Security practitioners

For those tasked specifically with defending an enterprise organization’s data and infrastructure, container security platforms similarly provide a robust and uniquely nimble security environment. One of the primary obstacles to securing containers has been that microservice architectures generate a tremendous amount of data at high velocity (e.g., data sent from container to container, communications within the network, system calls, etc.), rendering container security unmanageable for many organizations. But thanks to advances in a number of key technologies (particularly machine learning and automation of incident response mechanisms), security professionals can now have comprehensive visibility into their environment and defenses that adapt to new threats as they emerge.


These advantages have not been lost on the C-Suite executives responsible for considering an organization’s risk management strategy and spending on IT and security. To them, container security solutions are exciting not just because they provide additional protections, but because they offer significant IT resource efficiencies. Chief Information Security Officers (CISOs) in particular are regularly frustrated by the sheer number of security tools required protect their systems. The practice of cybersecurity can feel like a never-ending and constant exercise in spending and deploying tools. But with container security, instead having to buy dozens of tools - as is often the case with traditional enterprise security - organizations running containers can protect themselves with just a few. And instead of having to monitor and manage dozens of security applications, they can now focus on a single, unified source of information and derive meaningful security insights from the analysis of millions of events across the organization. Containers provide better, simpler security, and enable substantial cybersecurity cost savings. This is music to any CISO’s ears.


Finally, for investors, container security simply means less overall organization risk. Breaches are devastating; they shake investor confidence, erode brand and enterprise value, and can cost millions in legal fees and damages. In fact, the average cost of a breach has been estimated at $3.6M and, depending on the scale and impact of the attack, can reach as high as $1B as the 2013 Target breach demonstrated. Cybersecurity is no longer a matter that investors can afford to disregard. Smart investors know that cyber attacks and breaches are consistently at the top of the list of risks that companies face. The right approach to container security should give investors confidence that sophisticated attacks can be properly detected and mitigated before any material damage can be done.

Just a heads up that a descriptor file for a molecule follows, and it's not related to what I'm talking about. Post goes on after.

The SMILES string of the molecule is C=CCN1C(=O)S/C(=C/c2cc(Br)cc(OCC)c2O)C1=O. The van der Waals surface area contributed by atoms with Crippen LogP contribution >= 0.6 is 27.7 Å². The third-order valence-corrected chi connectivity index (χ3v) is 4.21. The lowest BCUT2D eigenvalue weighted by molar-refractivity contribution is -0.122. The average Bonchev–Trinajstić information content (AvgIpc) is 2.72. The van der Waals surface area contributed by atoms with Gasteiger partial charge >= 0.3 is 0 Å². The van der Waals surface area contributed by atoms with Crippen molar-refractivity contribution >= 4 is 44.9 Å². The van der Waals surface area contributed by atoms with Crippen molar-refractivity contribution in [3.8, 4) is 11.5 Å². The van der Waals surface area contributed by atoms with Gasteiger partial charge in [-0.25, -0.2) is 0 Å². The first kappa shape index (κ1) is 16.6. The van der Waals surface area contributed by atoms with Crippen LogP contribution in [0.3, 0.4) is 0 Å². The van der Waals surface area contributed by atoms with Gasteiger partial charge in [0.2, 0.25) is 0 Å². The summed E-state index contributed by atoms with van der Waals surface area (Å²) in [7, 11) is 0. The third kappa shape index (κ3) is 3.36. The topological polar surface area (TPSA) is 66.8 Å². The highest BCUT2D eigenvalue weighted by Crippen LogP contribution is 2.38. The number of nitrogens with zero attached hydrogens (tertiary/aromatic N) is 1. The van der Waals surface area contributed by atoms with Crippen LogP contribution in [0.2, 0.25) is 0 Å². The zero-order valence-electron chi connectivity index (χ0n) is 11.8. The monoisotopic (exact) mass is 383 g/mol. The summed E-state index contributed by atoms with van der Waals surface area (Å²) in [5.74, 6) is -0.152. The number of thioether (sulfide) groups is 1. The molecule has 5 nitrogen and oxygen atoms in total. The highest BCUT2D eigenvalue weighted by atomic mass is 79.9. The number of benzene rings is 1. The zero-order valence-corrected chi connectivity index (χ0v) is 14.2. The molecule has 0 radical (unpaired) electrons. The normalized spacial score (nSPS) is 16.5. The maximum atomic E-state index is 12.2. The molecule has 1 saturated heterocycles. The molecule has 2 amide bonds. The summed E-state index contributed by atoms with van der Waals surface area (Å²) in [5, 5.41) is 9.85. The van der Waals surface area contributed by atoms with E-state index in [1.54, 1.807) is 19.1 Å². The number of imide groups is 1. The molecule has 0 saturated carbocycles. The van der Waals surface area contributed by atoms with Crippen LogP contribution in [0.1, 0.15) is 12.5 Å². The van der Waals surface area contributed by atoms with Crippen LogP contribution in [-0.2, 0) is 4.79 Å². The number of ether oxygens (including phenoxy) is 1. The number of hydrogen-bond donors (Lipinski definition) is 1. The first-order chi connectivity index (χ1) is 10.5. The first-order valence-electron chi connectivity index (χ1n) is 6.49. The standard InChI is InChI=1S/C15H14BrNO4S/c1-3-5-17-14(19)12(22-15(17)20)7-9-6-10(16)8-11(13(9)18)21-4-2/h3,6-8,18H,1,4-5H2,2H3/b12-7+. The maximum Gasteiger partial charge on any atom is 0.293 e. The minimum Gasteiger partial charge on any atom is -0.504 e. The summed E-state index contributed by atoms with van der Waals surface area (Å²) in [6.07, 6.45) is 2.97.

Considering today’s rapidly evolving threat landscape, cybersecurity should be considered a shared responsibility among every single employee, manager, and executive of an organization — regardless of its size or industry. And though not everyone in an organization is necessarily hands-on with containerized applications or cloud workloads, they should be highly vested in the organization’s adoption of the right container security solution. In light of the tremendous potential that containers yield for the advancement of enterprise cybersecurity overall, no organization will have done its due diligence without first considering what a dedicated container security platform can do for them.

The path forward for enterprise cybersecurity is paved by containers and microservices. StackRox is leading this charge into the future with the industry’s only adaptive threat protection platform for containers. We are thrilled to partner with each of our customers and secure them throughout their journey from containers to web-scale microservices.

Learn more about StackRox’s fundamentally different approach to cybersecurity.